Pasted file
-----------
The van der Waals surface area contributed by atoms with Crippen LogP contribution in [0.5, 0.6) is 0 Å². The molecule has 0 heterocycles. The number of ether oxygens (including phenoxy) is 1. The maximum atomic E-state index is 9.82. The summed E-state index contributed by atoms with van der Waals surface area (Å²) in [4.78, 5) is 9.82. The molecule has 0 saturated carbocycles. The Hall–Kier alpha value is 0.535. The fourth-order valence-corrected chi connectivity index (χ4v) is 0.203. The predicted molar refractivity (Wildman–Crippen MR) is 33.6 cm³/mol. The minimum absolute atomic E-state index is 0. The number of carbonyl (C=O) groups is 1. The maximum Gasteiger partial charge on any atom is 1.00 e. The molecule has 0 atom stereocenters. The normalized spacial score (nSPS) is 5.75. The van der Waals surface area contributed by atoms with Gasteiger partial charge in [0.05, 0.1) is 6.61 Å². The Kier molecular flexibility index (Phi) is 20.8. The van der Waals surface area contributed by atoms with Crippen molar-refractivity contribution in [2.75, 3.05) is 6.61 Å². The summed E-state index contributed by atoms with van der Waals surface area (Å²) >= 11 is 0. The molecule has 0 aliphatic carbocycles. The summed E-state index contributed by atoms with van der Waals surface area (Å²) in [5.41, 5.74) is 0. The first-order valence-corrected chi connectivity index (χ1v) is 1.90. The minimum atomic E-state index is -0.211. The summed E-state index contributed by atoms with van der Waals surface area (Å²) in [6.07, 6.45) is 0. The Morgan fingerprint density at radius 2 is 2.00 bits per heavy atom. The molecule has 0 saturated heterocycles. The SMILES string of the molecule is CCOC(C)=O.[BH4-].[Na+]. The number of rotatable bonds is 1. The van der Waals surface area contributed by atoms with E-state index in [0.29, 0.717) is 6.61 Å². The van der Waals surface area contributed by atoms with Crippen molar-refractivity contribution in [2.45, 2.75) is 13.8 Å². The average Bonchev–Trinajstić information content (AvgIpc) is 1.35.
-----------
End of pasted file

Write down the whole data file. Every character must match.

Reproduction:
The van der Waals surface area contributed by atoms with Crippen LogP contribution in [0.5, 0.6) is 0 Å². The molecule has 0 heterocycles. The number of ether oxygens (including phenoxy) is 1. The maximum atomic E-state index is 9.82. The summed E-state index contributed by atoms with van der Waals surface area (Å²) in [4.78, 5) is 9.82. The molecule has 0 saturated carbocycles. The Hall–Kier alpha value is 0.535. The fourth-order valence-corrected chi connectivity index (χ4v) is 0.203. The predicted molar refractivity (Wildman–Crippen MR) is 33.6 cm³/mol. The minimum absolute atomic E-state index is 0. The number of carbonyl (C=O) groups is 1. The maximum Gasteiger partial charge on any atom is 1.00 e. The molecule has 0 atom stereocenters. The normalized spacial score (nSPS) is 5.75. The van der Waals surface area contributed by atoms with Gasteiger partial charge in [0.05, 0.1) is 6.61 Å². The Kier molecular flexibility index (Phi) is 20.8. The van der Waals surface area contributed by atoms with Crippen molar-refractivity contribution in [2.75, 3.05) is 6.61 Å². The summed E-state index contributed by atoms with van der Waals surface area (Å²) >= 11 is 0. The molecule has 0 aliphatic carbocycles. The summed E-state index contributed by atoms with van der Waals surface area (Å²) in [5.41, 5.74) is 0. The first-order valence-corrected chi connectivity index (χ1v) is 1.90. The minimum atomic E-state index is -0.211. The summed E-state index contributed by atoms with van der Waals surface area (Å²) in [6.07, 6.45) is 0. The Morgan fingerprint density at radius 2 is 2.00 bits per heavy atom. The molecule has 0 saturated heterocycles. The SMILES string of the molecule is CCOC(C)=O.[BH4-].[Na+]. The number of rotatable bonds is 1. The van der Waals surface area contributed by atoms with E-state index in [0.29, 0.717) is 6.61 Å². The van der Waals surface area contributed by atoms with Crippen molar-refractivity contribution in [2.45, 2.75) is 13.8 Å². The average Bonchev–Trinajstić information content (AvgIpc) is 1.35.